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PLoS One. 2011;6(10):e25564. doi: 10.1371/journal.pone.0025564. Epub 2011 Oct 19.

Promoter hypermethylation mediated downregulation of FBP1 in human hepatocellular carcinoma and colon cancer.

Author information

1
Department of Infectious Diseases, Huashan Hospital, Fudan University, Shanghai, China.

Abstract

FBP1, fructose-1,6-bisphosphatase-1, a gluconeogenesis regulatory enzyme, catalyzes the hydrolysis of fructose 1,6-bisphosphate to fructose 6-phosphate and inorganic phosphate. The mechanism that it functions to antagonize glycolysis and was epigenetically inactivated through NF-kappaB pathway in gastric cancer has been reported. However, its role in the liver carcinogenesis still remains unknown. Here, we investigated the expression and DNA methylation of FBP1 in primary HCC and colon tumor. FBP1 was lowly expressed in 80% (8/10) human hepatocellular carcinoma, 66.7% (6/9) liver cancer cell lines and 100% (6/6) colon cancer cell lines, but was higher in paired adjacent non-tumor tissues and immortalized normal cell lines, which was well correlated with its promoter methylation status. Methylation was further detected in primary HCCs, gastric and colon tumor tissues, but none or occasionally in paired adjacent non-tumor tissues. Detailed methylation analysis of 29 CpG sites at a 327-bp promoter region by bisulfite genomic sequencing confirmed its methylation. FBP1 silencing could be reversed by chemical demethylation treatment with 5-aza-2'-deoxycytidine (Aza), indicating direct epigenetic silencing. Restoring FBP1 expression in low expressed cells significantly inhibited cell growth and colony formation ability through the induction of G2-M phase cell cycle arrest. Moreover, the observed effects coincided with an increase in reactive oxygen species (ROS) generation. In summary, epigenetic inactivation of FBP1 is also common in human liver and colon cancer. FBP1 appears to be a functional tumor suppressor involved in the liver and colon carcinogenesis.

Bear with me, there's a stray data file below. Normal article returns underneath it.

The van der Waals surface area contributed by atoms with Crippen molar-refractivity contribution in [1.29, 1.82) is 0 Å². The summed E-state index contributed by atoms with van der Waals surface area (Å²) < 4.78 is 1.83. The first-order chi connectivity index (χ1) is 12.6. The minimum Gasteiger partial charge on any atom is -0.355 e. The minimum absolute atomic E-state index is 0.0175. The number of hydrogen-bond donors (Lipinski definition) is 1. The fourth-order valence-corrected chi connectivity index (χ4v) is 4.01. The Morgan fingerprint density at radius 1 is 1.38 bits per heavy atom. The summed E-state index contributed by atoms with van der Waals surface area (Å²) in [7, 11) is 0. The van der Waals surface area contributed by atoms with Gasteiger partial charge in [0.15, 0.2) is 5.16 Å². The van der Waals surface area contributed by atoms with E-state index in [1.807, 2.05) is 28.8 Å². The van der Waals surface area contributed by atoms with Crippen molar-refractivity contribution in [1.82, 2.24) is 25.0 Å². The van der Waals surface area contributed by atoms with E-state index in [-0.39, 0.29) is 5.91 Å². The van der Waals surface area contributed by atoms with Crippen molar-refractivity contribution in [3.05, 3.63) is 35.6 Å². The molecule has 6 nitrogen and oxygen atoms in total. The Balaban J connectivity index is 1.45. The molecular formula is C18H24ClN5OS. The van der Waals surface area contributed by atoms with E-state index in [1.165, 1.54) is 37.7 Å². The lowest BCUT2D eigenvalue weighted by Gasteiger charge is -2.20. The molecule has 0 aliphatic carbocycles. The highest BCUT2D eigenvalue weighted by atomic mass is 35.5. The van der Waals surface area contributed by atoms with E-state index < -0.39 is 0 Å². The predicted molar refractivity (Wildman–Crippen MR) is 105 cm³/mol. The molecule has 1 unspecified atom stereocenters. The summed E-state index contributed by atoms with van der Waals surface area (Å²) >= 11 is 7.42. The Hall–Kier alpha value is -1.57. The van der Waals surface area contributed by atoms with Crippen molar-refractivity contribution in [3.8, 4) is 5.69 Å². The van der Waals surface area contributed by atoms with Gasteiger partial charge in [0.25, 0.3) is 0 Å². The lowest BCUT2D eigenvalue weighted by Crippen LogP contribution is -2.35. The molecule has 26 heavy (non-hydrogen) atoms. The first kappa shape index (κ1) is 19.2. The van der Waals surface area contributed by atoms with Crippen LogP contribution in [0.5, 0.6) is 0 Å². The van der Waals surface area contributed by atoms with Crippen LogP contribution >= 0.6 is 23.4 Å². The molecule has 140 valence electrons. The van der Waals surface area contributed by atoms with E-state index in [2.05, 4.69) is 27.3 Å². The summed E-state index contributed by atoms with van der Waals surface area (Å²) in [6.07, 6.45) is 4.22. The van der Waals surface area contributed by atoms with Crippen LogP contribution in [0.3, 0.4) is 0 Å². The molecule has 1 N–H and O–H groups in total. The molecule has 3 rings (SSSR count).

PMID:
22039417
PMCID:
PMC3198434
DOI:
10.1371/journal.pone.0025564
[Indexed for MEDLINE]
Free PMC Article

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